De Jode's 'Speculum' in contemporary hand-colour
By JODE, Gerard de , 1578

Speculum orbis terrarum.

  • Author: JODE, Gerard de
  • Publication place: Antwerp
  • Publisher: Gerard Smits
  • Publication date: 1578.
  • Physical description: First edition, two parts in one volume, folio atlas (420 by 300mm), two allegorical engraved titles (both with versos blank), and 90 maps on 65 double-page mapsheets, engraved by Johannes or Lucas van Deutecum, ALL MAPS IN THE FULL ORIGINAL COLOUR, most maps with some loss, later full calf, gilt paneled, central coat-of-arms, spine in six compartments separated by raised bands, gilt.
  • Inventory reference: 1053


Gerard de Jode (1509–1591), cartographer, engraver, and publisher lived and worked in Antwerp. In 1547 he was admitted to the Guild of St. Luke, and began his work as a publisher and print seller. He often printed the works of other cartographers, including Gastaldi’s map of the world in 1555, Jacob van Deventer’s map of Brabant in 1558, Ortelius’ eight-sheet map of the world in 1564, and maps by Bartholomeus Musinus and Fernando Alvares Seco.

His most outstanding work was his atlas ‘Speculum Orbis Terrarum’ – the present work – published in 1578. De Jode intended it as competition for Ortelius’ ‘Theatrum’. The two, who made their living partly as map sellers, were competitors and apparently not always on good terms. It has been suggested that Ortelius was responsible for delaying the publication of de Jode’s work, by using his extensive contacts to prevent de Jode’s atlas being granted the necessary approbations (or privileges), as Ortelius wished to protect his own work. De Jode did not gain all the necessary approbations until 1577, some seven years after the publication of the ‘Theatrum’, the first copies of the ‘Speculum’ being sold at Plantin’s shop in 1579.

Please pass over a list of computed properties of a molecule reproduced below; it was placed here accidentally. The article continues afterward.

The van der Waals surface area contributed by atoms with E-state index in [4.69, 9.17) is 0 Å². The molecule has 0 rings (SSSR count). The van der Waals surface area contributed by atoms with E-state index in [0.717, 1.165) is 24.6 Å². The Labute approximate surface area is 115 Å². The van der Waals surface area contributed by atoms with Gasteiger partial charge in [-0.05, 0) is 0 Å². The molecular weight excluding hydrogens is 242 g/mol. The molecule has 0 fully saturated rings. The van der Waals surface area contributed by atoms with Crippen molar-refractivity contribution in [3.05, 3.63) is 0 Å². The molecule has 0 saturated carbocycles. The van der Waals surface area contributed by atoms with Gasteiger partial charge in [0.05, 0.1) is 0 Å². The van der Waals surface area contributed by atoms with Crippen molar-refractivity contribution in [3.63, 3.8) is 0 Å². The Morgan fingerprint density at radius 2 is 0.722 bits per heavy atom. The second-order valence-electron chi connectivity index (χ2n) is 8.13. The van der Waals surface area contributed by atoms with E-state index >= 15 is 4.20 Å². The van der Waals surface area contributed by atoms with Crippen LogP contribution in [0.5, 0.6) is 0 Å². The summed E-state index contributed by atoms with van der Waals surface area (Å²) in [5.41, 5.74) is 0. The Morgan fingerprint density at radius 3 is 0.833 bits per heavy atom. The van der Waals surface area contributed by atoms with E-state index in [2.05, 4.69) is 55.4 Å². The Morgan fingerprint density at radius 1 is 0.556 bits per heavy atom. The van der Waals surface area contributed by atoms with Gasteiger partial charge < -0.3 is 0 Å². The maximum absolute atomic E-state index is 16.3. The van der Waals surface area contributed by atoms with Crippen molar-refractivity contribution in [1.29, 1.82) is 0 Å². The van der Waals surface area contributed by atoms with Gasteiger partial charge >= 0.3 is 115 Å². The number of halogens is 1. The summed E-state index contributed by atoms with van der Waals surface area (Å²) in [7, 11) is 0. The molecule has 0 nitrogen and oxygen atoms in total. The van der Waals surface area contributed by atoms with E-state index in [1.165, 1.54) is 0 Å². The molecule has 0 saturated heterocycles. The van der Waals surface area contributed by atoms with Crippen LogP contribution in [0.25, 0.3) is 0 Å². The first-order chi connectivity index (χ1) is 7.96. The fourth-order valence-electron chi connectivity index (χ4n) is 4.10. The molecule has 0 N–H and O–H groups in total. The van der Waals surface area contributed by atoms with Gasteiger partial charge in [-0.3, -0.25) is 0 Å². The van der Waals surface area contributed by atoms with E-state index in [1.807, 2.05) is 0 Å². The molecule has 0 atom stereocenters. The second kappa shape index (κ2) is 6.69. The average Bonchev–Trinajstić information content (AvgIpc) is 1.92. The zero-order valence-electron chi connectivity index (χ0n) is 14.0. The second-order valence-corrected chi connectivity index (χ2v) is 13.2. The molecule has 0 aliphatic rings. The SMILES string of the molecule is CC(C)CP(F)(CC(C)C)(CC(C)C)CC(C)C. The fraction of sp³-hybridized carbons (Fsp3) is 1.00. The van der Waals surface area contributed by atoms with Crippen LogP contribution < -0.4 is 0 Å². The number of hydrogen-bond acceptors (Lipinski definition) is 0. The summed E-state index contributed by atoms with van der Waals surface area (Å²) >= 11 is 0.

Ortelius’ plan would seem to have worked, as Plantin’s records suggest that very few copies were actually sold. After Gerard’s death in 1591, his son published a revised and enlarged edition of 1593, which fared just as badly as the first edition. Although sales of de Jode’s work were less than ideal, the work was evidently held in high regard with several contemporary works citing its importance alongside the atlases of Mercator and Ortelius.

Its lack of commercial success has also made it an exceptionally rare work, and we are unaware of any coloured example of the 1578 edition coming up for sale in the last 30 years. An uncoloured example made £185,000 hammer in the Wardington Sale, Sotheby’s 18/10/05.


  1. Koeman Jod II
  2. Van der Krogt 32:01
  3. Shirley T.JOD-1b.

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